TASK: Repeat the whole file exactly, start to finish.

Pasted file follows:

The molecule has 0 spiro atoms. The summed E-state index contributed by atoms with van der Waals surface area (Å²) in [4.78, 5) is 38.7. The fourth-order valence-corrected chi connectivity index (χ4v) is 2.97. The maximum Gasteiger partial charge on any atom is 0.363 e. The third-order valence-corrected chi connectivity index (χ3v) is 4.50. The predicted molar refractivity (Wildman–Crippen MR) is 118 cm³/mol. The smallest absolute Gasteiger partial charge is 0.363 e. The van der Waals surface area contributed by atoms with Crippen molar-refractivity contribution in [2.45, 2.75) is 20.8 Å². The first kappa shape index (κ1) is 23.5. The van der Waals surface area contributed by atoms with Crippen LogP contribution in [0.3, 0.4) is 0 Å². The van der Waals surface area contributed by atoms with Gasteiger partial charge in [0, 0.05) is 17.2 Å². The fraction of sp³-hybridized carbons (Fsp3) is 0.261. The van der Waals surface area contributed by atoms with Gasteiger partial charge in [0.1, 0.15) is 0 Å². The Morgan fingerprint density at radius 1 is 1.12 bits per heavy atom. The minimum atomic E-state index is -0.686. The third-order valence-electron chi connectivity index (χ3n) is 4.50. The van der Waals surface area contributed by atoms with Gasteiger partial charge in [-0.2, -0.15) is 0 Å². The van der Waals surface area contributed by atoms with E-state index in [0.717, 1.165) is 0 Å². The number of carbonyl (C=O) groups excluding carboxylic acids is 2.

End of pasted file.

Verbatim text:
The molecule has 0 spiro atoms. The summed E-state index contributed by atoms with van der Waals surface area (Å²) in [4.78, 5) is 38.7. The fourth-order valence-corrected chi connectivity index (χ4v) is 2.97. The maximum Gasteiger partial charge on any atom is 0.363 e. The third-order valence-corrected chi connectivity index (χ3v) is 4.50. The predicted molar refractivity (Wildman–Crippen MR) is 118 cm³/mol. The smallest absolute Gasteiger partial charge is 0.363 e. The van der Waals surface area contributed by atoms with Crippen molar-refractivity contribution in [2.45, 2.75) is 20.8 Å². The first kappa shape index (κ1) is 23.5. The van der Waals surface area contributed by atoms with Crippen LogP contribution in [0.3, 0.4) is 0 Å². The van der Waals surface area contributed by atoms with Gasteiger partial charge in [0, 0.05) is 17.2 Å². The fraction of sp³-hybridized carbons (Fsp3) is 0.261. The van der Waals surface area contributed by atoms with Gasteiger partial charge in [0.1, 0.15) is 0 Å². The Morgan fingerprint density at radius 1 is 1.12 bits per heavy atom. The minimum atomic E-state index is -0.686. The third-order valence-electron chi connectivity index (χ3n) is 4.50. The van der Waals surface area contributed by atoms with Gasteiger partial charge in [-0.2, -0.15) is 0 Å². The van der Waals surface area contributed by atoms with E-state index in [0.717, 1.165) is 0 Å². The number of carbonyl (C=O) groups excluding carboxylic acids is 2.